For the first time since Tesla took the lead in 2012 with the Model S, the luxury EV space is about to get a little rowdy. That’s because Porsche is set to launch its very first all-electric vehicle in the form of the new Taycan, a super EV sedan that’s set to be one of the first legitimate threats to Tesla’s EV crown. Porsche’s not shy about promoting its baby, either; at this point in time, we’ve driven, ridden in, and discussed the Taycan until the electric cows came home, and now with almost every important detail on the Porsche released, it’s time to see how it compares to the Tesla. We’re not yet privy to every single tech spec on the Taycan, but we know plenty enough for a good old-fashioned rundown. Read on to see how the Taycan compares to the mightiest version of the Model S (and, heck, the Model 3, because why not?):
|Tesla Model S||100-kWh battery: 311 kW–451 kW power output|
|Tesla Model 3||75-kWh battery; n/a power output|
|Porsche Taycan||93-kWh battery, 620 kW power output (Performance Battery Plus)|
At launch, the Taycan will be available in both Turbo and Turbo S trims, although they are said to share the same battery. Porsche is still withholding the full options list, but at a recent Taycan technical workshop we attended, engineers referenced what they called the Taycan’s “Performance Battery Plus,” a juice pack that’s rated to 93 kWh. So, considering this is the only battery announced thus far, here’s how it stacks up to both the Model S and the smaller Model 3. Porsche claims the aforementioned “Performance Battery Plus” is rated to store 93 kWh, with a max power output of a whopping 620 kW. At the moment, the hottest Tesla battery is the 100-kWh P100 Model S and the 75-kWh Model 3. Maximum power output for the most potent Model S varies between 451 kW for the P100D Performance and 311 kW for the 100D Long Range. By this metric, the highest-spec battery in the Taycan appears to be more power dense than those available in the Tesla. This of course does not mean the Taycan has more range or is any faster.
Horsepower + Torque
|Tesla Model S||Power: 259 hp front, 503 hp rear; 680 hp combined
Torque: 277 lb-ft front, 525 lb-ft rear; 791 lb-ft combined
|Tesla Model 3||Power: 197 hp front, 283 hp rear; 450 hp combined
Torque: 471 lb-ft combined
|Porsche Taycan||Power: 616 hp (w/ temporary overboost: Turbo, 670 hp; Turbo S, 750 hp)
Torque w/ temporary overboost: Turbo, 626 lb-ft; Turbo S, 774 lb-ft)
If the numbers above appear a little scattered, we apologize. Porsche hasn’t laid out all the figures yet, especially those concerning the combined non-overboosted torque figures, and official and consistent Tesla power figures are tough to track down even when we directly ask for them. For now, given the info above, it appears the max-attack Tesla Model S and the top-tier Porsche Taycan are completely within range of one another, though the Taycan Turbo S proves to be the most potent from a horsepower standpoint, even if it’s momentary.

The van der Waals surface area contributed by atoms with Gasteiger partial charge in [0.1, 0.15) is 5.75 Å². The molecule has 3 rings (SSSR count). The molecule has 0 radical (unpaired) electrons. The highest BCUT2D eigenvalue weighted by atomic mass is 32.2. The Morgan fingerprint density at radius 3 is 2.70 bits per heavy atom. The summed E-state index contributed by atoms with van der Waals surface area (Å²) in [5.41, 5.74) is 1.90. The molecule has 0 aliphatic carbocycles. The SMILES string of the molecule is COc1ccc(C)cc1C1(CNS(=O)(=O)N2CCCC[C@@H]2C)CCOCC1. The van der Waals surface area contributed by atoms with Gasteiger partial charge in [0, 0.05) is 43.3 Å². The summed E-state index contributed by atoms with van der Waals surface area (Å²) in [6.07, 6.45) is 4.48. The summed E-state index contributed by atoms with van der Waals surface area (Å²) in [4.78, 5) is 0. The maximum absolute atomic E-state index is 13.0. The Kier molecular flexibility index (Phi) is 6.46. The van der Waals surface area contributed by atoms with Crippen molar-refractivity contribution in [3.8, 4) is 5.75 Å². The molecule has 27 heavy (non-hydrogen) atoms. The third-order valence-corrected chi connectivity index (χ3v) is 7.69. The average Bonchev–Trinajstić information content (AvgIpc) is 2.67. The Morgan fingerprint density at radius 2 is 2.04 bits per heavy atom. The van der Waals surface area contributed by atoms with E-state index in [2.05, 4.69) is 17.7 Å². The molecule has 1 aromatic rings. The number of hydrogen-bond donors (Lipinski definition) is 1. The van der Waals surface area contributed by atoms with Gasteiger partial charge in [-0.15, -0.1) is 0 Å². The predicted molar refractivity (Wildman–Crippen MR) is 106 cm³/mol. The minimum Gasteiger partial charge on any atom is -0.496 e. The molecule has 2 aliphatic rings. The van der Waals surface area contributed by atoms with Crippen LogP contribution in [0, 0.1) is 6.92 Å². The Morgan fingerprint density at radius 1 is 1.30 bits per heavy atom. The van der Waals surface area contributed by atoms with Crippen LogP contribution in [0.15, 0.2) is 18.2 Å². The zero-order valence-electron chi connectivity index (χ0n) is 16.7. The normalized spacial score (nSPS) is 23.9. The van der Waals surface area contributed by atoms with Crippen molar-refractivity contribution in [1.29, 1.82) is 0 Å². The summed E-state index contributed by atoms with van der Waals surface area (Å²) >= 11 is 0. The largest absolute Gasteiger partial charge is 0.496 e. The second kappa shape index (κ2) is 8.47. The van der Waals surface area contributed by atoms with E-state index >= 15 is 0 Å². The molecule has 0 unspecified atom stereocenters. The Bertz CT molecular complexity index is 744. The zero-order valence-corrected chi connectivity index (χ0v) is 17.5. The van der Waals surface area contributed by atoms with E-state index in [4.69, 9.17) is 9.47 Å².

|0–60 MPH||1/4-Mile||Top Speed|
|Tesla Model S P100D||2.3 sec||10.5 sec||163 mph|
|Tesla Model 3 Performance||3.2 sec||11.8 sec||162 mph|
|Porsche Taycan Turbo||3.0 sec||11.1 sec||162 mph|
|Porsche Taycan Turbo S||2.6 sec||10.8 sec||162 mph|
No surprises here. As predicted by the similar power outputs, the performance of both brands is fairly close. Even if you spring for the very top of the line Taycan Turbo S, you’ll still be a nose behind the Tesla Model S P100D, at least on paper. Although, we’d be remiss if we didn’t mention that the incredible Tesla zero-to-60-mph and quarter-mile times come courtesy of our friends over at MotorTrend, so they’re real-world accurate. Porsche is infamous for underrating its cars, so expect the Taycan’s numbers to drop as soon as the test equipment can be strapped on.
|Tesla Model S||345 mi (EPA)|
|Tesla Model S 100D Long Range||370 mi (EPA)|
|Tesla Model 3 AWD||310 mi (EPA)|
|Porsche Taycan Turbo||236–279 mi (WLTP, converted from km)|
|Porsche Taycan Turbo S||256 mi (WLTP, converted from km)|
This is where it all becomes a bit speculative. Porsche has yet to release official EPA-rated range figures for either model, but looking at the WLTP range, it seems the Turbo will be capable of at least 220 miles per charge once the EPA rates the cars. That’s not very impressive when you compare it to the range-topping Model S. There are bound to be lesser Taycan variants that offer more range, as well as the potential for long-range battery options for every iteration.
|Tesla Model S P100D||$101,190|
|Tesla Model S Long Range||$81,190|
|Tesla Model 3 AWD Performance||$57,190|
|Porsche Taycan Turbo||$152,250|
|Porsche Taycan Turbo S||$186,350|
The Porsche is vastly more expensive than the Tesla, especially considering the performance-per-dollar ratio. But Porsche points out that its cars will be able to execute multiple full-energy acceleration blasts and offer high-performance driving until essentially the battery is drained, while Tesla cars often enter a protective limp-home mode after just one or two full-bore runs or a short period of track driving. We’re not sure that’s worth the Taycan’s big premium, but perhaps its fit and finish and extensive options lists will be. And, as we mentioned, there no doubt will be less expensive Taycans coming down the pike.